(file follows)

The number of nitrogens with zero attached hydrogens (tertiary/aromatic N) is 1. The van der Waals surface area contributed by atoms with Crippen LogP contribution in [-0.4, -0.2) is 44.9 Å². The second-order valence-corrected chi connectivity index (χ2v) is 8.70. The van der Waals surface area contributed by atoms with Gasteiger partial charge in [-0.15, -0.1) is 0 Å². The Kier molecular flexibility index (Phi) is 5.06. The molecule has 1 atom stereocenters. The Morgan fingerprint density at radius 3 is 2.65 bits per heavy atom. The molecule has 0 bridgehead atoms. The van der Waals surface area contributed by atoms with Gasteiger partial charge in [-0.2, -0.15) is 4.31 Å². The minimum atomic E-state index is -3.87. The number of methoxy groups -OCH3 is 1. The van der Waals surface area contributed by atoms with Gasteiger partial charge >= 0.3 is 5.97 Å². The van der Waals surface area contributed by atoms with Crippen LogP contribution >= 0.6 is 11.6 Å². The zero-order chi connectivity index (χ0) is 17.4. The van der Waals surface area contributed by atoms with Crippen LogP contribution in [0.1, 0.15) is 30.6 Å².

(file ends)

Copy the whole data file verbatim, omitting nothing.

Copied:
The number of nitrogens with zero attached hydrogens (tertiary/aromatic N) is 1. The van der Waals surface area contributed by atoms with Crippen LogP contribution in [-0.4, -0.2) is 44.9 Å². The second-order valence-corrected chi connectivity index (χ2v) is 8.70. The van der Waals surface area contributed by atoms with Gasteiger partial charge in [-0.15, -0.1) is 0 Å². The Kier molecular flexibility index (Phi) is 5.06. The molecule has 1 atom stereocenters. The Morgan fingerprint density at radius 3 is 2.65 bits per heavy atom. The molecule has 0 bridgehead atoms. The van der Waals surface area contributed by atoms with Gasteiger partial charge in [-0.2, -0.15) is 4.31 Å². The minimum atomic E-state index is -3.87. The number of methoxy groups -OCH3 is 1. The van der Waals surface area contributed by atoms with Gasteiger partial charge >= 0.3 is 5.97 Å². The van der Waals surface area contributed by atoms with Crippen LogP contribution >= 0.6 is 11.6 Å². The zero-order chi connectivity index (χ0) is 17.4. The van der Waals surface area contributed by atoms with Crippen LogP contribution in [0.1, 0.15) is 30.6 Å².